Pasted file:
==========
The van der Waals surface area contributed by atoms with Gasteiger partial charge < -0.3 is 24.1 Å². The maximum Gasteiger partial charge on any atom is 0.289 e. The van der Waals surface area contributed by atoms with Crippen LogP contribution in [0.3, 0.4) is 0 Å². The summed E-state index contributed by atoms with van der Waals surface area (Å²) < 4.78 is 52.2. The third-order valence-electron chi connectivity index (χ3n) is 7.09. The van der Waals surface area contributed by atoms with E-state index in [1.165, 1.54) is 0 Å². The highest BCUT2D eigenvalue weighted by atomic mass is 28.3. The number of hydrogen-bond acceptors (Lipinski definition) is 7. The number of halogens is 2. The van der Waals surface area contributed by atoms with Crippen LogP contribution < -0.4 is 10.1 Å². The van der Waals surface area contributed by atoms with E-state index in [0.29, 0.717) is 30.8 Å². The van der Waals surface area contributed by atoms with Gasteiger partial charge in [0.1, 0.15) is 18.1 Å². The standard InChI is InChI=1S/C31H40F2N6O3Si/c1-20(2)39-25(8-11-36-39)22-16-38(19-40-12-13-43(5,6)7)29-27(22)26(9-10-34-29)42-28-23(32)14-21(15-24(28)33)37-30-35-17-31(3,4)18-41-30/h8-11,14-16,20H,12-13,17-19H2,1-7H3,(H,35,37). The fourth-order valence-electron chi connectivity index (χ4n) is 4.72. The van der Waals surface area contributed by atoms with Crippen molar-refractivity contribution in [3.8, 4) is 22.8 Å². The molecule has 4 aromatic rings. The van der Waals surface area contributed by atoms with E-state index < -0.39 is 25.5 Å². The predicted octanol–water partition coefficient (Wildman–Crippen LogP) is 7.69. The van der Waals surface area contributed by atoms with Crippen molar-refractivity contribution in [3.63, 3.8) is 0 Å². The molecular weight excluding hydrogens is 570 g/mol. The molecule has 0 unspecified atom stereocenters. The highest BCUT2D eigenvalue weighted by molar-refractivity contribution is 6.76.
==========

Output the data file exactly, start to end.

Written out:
The van der Waals surface area contributed by atoms with Gasteiger partial charge < -0.3 is 24.1 Å². The maximum Gasteiger partial charge on any atom is 0.289 e. The van der Waals surface area contributed by atoms with Crippen LogP contribution in [0.3, 0.4) is 0 Å². The summed E-state index contributed by atoms with van der Waals surface area (Å²) < 4.78 is 52.2. The third-order valence-electron chi connectivity index (χ3n) is 7.09. The van der Waals surface area contributed by atoms with E-state index in [1.165, 1.54) is 0 Å². The highest BCUT2D eigenvalue weighted by atomic mass is 28.3. The number of hydrogen-bond acceptors (Lipinski definition) is 7. The number of halogens is 2. The van der Waals surface area contributed by atoms with Crippen LogP contribution < -0.4 is 10.1 Å². The van der Waals surface area contributed by atoms with E-state index in [0.29, 0.717) is 30.8 Å². The van der Waals surface area contributed by atoms with Gasteiger partial charge in [0.1, 0.15) is 18.1 Å². The standard InChI is InChI=1S/C31H40F2N6O3Si/c1-20(2)39-25(8-11-36-39)22-16-38(19-40-12-13-43(5,6)7)29-27(22)26(9-10-34-29)42-28-23(32)14-21(15-24(28)33)37-30-35-17-31(3,4)18-41-30/h8-11,14-16,20H,12-13,17-19H2,1-7H3,(H,35,37). The fourth-order valence-electron chi connectivity index (χ4n) is 4.72. The van der Waals surface area contributed by atoms with Crippen molar-refractivity contribution in [3.8, 4) is 22.8 Å². The molecule has 4 aromatic rings. The van der Waals surface area contributed by atoms with E-state index < -0.39 is 25.5 Å². The predicted octanol–water partition coefficient (Wildman–Crippen LogP) is 7.69. The van der Waals surface area contributed by atoms with Crippen molar-refractivity contribution in [3.63, 3.8) is 0 Å². The molecular weight excluding hydrogens is 570 g/mol. The molecule has 0 unspecified atom stereocenters. The highest BCUT2D eigenvalue weighted by molar-refractivity contribution is 6.76.